Both women are passionate about this strategy - Content and Language Integrated Learning (CLIL) - and the impact it has made since its introduction a few months ago.
"You don't just give them a text and say `translate this into English', because that's really not the point," says Miss Duncan. "The point is understanding how to handle sources, evaluate and analyse them and to make judgments on how useful they are and whether they are primary or secondary sources."
Their colleagues and pupils are also impressed. Fourteen-year-old Jamie King takes French, but not history, this year. However, he's continuing the First World War theme in his French class. "It's really interesting: there is lots of variety and lots of stuff to cover, so it's good," he says, as he packs his bag at the end of the French lesson.
Brian Prosser, head of modern languages, enjoyed learning more about First World War history for these French classes. "I knew the rough background to what happened and the events. But it's only by preparing materials for this project that I have had insight into things that I didn't know before.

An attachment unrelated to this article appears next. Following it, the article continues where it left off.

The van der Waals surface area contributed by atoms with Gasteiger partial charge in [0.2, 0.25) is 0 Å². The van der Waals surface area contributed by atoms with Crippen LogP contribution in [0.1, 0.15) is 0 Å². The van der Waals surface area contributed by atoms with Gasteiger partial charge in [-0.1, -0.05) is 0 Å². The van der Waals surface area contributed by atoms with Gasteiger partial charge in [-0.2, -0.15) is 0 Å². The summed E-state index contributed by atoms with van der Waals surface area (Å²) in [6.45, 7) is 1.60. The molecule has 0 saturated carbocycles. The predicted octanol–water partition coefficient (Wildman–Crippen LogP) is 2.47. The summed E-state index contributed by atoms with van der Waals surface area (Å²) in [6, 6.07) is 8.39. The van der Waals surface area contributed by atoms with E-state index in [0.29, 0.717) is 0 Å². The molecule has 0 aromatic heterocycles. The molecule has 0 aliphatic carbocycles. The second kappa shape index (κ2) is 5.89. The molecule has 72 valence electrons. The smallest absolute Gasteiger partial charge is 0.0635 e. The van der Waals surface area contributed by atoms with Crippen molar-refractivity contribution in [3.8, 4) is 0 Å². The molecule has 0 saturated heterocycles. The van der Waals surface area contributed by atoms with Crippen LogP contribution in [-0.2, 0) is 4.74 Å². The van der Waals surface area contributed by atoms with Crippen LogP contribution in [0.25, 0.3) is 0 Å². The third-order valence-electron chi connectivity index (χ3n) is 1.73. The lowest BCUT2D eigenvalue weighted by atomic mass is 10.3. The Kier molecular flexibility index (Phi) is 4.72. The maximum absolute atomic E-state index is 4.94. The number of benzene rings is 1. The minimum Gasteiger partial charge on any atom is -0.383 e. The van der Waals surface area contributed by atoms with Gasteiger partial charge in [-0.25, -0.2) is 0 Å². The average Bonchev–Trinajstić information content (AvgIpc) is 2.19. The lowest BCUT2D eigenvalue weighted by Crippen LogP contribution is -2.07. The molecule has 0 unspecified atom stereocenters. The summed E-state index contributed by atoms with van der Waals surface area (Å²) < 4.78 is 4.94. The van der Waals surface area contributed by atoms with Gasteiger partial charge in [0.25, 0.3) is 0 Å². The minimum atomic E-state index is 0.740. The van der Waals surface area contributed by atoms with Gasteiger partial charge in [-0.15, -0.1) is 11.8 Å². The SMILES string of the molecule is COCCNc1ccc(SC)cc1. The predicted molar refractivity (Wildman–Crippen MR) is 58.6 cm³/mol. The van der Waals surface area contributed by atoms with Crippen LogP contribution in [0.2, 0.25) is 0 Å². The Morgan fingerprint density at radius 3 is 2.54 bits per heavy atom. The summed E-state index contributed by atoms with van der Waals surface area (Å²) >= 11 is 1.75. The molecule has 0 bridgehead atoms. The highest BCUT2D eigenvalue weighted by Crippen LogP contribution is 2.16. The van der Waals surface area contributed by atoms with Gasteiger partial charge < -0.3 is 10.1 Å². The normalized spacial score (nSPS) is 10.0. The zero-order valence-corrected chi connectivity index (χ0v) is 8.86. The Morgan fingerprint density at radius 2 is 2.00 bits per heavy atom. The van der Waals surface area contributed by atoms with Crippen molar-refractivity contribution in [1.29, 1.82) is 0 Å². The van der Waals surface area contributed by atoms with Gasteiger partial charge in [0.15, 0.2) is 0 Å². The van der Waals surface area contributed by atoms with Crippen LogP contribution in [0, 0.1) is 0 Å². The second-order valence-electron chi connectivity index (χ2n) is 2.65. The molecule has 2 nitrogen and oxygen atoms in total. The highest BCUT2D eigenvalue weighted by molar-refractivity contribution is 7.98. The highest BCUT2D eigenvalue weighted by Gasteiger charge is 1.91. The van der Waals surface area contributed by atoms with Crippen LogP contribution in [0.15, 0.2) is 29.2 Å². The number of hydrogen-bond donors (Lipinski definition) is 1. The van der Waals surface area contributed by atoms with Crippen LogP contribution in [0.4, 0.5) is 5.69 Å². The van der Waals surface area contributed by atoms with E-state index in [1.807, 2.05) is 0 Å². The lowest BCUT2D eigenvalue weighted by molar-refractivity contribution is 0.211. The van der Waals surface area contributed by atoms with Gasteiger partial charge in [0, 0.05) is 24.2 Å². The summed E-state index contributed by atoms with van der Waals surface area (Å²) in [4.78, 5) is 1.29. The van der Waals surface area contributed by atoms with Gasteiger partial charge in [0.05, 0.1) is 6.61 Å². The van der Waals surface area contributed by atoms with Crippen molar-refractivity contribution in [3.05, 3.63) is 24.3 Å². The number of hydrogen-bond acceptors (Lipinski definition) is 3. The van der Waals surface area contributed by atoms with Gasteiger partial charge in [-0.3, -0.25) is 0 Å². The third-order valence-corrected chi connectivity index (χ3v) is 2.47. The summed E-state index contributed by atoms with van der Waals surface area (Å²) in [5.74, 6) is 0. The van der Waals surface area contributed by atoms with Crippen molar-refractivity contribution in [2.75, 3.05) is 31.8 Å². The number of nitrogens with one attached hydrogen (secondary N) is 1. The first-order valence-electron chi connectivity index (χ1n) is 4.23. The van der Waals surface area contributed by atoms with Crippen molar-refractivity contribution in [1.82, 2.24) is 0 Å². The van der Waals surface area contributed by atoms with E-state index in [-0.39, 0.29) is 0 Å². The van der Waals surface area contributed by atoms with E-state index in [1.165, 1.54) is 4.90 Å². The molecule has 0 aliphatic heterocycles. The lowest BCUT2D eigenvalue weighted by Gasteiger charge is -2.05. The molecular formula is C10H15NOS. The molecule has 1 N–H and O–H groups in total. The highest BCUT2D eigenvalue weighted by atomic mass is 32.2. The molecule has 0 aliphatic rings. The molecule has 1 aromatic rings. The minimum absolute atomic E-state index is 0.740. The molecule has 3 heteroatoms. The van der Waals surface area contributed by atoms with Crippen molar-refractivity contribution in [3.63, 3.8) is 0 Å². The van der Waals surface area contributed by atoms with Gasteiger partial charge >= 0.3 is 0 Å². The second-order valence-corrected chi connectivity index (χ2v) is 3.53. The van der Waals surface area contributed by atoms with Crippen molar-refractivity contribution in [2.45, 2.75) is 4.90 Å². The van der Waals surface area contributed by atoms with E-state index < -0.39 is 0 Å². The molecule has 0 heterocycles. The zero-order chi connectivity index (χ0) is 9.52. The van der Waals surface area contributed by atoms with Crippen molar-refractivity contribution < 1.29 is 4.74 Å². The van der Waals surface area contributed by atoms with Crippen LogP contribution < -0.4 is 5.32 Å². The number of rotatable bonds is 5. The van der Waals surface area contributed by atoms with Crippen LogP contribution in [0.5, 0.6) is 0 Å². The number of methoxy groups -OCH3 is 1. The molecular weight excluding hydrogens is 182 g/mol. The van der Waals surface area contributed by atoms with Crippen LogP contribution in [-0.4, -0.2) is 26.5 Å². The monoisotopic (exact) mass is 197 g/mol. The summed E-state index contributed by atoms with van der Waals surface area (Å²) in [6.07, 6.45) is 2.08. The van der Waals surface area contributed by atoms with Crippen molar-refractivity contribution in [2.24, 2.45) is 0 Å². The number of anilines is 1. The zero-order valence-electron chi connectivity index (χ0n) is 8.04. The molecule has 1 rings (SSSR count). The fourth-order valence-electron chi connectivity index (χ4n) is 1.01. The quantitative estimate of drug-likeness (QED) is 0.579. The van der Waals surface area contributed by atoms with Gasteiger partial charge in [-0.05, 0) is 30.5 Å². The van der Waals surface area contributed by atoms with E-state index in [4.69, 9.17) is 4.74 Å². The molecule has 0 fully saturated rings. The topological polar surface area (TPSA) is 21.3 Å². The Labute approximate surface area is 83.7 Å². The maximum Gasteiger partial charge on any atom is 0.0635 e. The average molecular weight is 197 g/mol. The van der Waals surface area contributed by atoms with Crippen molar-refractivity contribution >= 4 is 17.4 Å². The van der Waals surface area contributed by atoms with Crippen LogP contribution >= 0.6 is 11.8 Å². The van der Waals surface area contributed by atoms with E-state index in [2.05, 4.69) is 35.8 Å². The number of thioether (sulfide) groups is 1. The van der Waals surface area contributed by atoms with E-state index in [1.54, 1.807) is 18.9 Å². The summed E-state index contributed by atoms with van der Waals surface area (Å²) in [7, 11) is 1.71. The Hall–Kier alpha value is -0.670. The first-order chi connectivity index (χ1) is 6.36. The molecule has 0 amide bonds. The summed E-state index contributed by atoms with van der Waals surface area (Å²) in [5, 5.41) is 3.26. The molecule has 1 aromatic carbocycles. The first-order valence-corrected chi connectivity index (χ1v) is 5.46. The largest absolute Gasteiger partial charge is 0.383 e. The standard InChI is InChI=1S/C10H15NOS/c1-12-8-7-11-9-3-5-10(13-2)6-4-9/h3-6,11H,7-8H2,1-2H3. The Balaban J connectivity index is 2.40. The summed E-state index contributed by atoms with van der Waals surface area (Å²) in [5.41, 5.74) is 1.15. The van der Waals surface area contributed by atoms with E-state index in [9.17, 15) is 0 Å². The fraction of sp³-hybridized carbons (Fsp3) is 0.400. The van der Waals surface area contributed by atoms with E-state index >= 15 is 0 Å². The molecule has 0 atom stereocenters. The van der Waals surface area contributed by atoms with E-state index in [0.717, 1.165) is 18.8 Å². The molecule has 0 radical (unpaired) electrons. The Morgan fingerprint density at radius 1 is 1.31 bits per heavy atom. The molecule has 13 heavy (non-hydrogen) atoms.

"I think it's a reminder that many more things are possible than we sometimes think," he adds.
His class has been studying a letter from a French boy in the trenches, describing conditions to his family. Next, they will invent a life for Richard after the war, assuming he survived. They will write about his marriage and career, revising vocabulary with descriptive writing about his imaginary future. Across the corridor, colleagues in French and German are doing similar work on the war with different third-year groups.
Pupils such as Ashleigh Munro, 14, find the work can be a challenge. "I enjoy it because it's different and makes the history more interesting than when it's just in English."
Her friend, Annabel McLeod, 14, says: "I do history as well and it's quite interesting doing it in French, because you get to hear different sides of the story."
Motivating children to learn languages